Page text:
New England has settled into an economic funk: Things aren't getting worse, but they aren't getting much better, either.
Residential housing starts remain strong, and the health care, education, and biotech industries continued to do well. Most recently, there are signs that car sales in Massachusetts are picking up.
However, job losses from shrinkage in the defense, computer, and insurance industries continue. And consumer confidence, which had been rising slightly during the summer, fell in October.
"Generally the recovery is not preceding at a pace rapid enough to create new jobs," said Sara Johnson, an economist at DRI/McGraw Hill in Lexington, Mass.
Waiting for a Turnaround
When will noticeable growth return?
Ms. Johnson believes it will start to pick up yearned. But other bankers and economists are not so sure.
While they are hopeful that changes brought on by the Clinton administration will help the region, many don't see a recovery until at least next summer.
"We'll be debating whether we are in or out of a recession for the next 12 to 18 months," said Robert M. Mahoney, Bank of Boston Corp.'s head of New England corporate banking. "The region's [loan demand] is begrudgingly slow." He said Bank of Boston's loans were up between 1% and 2% in the third quarter. That's only the second quarterly increase since the middle of 1989, but it's a lot less than Mr. Mahoney had hoped for.
"It's normal seasonal buildup for Christmas," he said. "The good news is that we haven't seen that in three Christmases.
The bad news is that there is no strength behind that."
Short term, Bank of Boston and many other banks in the region will continue to benefit from the region's sluggishness.
Low interest rates, a byproduct of the recession, are making it easier for them to unload bad assets, and a steep yield curve has spreads at historic widths.
Bank of Boston, for example, saw its bad assets shrink 8.2%, to $1.255 billion, in the third quarter, while Hartford-based Shawmut National Corp. saw a 16.1% reduction, to $1.263 billion.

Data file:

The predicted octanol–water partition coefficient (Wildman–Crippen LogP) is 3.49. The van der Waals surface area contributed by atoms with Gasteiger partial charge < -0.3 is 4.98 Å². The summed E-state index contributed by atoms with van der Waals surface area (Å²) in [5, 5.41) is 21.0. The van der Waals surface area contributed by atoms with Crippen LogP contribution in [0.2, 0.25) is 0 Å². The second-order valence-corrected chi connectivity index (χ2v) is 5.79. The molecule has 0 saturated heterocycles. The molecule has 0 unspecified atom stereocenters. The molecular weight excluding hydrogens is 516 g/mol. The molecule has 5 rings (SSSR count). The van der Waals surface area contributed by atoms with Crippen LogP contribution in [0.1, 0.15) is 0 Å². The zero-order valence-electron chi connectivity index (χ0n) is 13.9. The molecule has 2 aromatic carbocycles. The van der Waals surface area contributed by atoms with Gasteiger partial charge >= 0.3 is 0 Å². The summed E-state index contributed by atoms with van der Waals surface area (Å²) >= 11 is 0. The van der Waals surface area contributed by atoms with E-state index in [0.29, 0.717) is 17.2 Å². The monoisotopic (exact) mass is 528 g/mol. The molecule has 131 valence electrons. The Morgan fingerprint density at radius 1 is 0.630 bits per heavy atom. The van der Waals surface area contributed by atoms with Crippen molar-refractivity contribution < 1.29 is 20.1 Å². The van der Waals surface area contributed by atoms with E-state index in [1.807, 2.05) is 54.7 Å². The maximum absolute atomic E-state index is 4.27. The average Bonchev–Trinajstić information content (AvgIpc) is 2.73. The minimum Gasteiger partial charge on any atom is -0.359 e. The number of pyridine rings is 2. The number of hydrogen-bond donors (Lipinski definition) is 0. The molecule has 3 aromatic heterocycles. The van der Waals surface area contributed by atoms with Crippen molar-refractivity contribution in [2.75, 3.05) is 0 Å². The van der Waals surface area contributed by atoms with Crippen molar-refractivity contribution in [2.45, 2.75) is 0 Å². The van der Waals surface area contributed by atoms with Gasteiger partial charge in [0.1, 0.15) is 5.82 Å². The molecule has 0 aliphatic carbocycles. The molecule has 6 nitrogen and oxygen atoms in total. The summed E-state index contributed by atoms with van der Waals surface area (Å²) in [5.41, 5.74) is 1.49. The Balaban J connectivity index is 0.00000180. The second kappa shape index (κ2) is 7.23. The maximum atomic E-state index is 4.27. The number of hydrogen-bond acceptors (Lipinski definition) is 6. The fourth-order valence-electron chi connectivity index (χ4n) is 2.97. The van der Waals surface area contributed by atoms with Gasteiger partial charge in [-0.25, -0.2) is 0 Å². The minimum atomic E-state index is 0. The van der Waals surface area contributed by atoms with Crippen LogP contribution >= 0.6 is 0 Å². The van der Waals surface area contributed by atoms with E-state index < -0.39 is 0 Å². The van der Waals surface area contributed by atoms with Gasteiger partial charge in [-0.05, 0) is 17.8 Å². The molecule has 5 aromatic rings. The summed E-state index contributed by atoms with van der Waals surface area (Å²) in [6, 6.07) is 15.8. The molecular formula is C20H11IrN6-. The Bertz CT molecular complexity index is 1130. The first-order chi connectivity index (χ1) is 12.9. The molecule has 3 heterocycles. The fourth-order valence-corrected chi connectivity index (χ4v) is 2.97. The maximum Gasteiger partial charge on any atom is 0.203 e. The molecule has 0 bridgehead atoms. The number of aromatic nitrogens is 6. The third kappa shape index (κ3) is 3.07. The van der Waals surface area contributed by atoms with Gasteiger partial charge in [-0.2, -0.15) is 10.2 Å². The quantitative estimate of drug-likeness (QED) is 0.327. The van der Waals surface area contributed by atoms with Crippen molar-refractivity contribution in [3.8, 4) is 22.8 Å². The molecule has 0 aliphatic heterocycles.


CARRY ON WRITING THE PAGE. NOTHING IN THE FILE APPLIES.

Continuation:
That's helped earnings. The median return on assets for the 10 largest banks in the region was 0.55% for the third quarter, up from 0.22% in the second quarter, and 0.40% in the first quarter, according to SNL Securities Inc.
Bank of Boston, for example, earned $70 million, compared with $62 million in the second quarter, and $18 million a year ago. Shawmut earned $13 million, compared with $8.6 million in the second quarter, and $2.3 million a year ago.
BayBanks Inc., meanwhile, earned $10.4 million in the third quarter, compared with $6.5 million in the second quarter, and $1.1 million in the third quarter a year ago. Fleet Financial Group earned $76.6 million, compared with $70.5 million in the second quarter, and $9.1 million in the third quarter a year ago.
Analysts say that the decreasing provisions and reserves for bad loans will continue to drive earnings through next year.
But bankers know that source will run dry eventually, and they aren't optimistic that there will be enough loan growth in 1994 to replace its flow.
Some, like Shawmut and UST Corp., a $2.3 billion banking company in Boston, are beefing up their marketing of mutual funds in hopes of generating more fee income.
BayBanks, hoping to attract new customers, took the unusual step of publishing an ambitious 49-page color catalogue of its products.
Banks are also counting on continued failures to help them pick up deposit market share.
A New Reality
"I just don't see any roaring growth like we saw in the 1980s," said Thomas Pruitt, chief financial officer of Bank North Group Inc. in Burlington, Vt.
Although he said he is starting to see an uptick in consumer lending, he said, "People are beginning to adjust to this [slowness] being the new reality."
Bank North, which has $1.6 billion in assets, earned $1 million, compared with $651,000 in the second quarter, and a $3 million loss a year ago. Nonperforming assets fell 3.6%, to $54.1 million.
"We're not seeing any spurt in employment, and we're still having the lag effect of computer companies laying off people," said James V. Sidell, chief executive of UST.
Mr. Sidell knows just how sluggish the economy is. Nonperforming assets grew 16% at UST in the third quarter, to $159 million, while profits fell to $377,000, from $519,000 in the second quarter.
For banks completely dependent on Connecticut's economy, like Northeast Bancorp in Stamford and People's Bank in Bridgeport, the future will be particularly challenging. Its core industries - defense and insurance - are being decimated, and no clear substitute exists to take up the slack.
Northeast, which has $2.8 billion in assets, earned $23.2 million in the third quarter, compared with a loss of $67 million in the second quarter, and a loss of $1.8 million in the third quarter last year.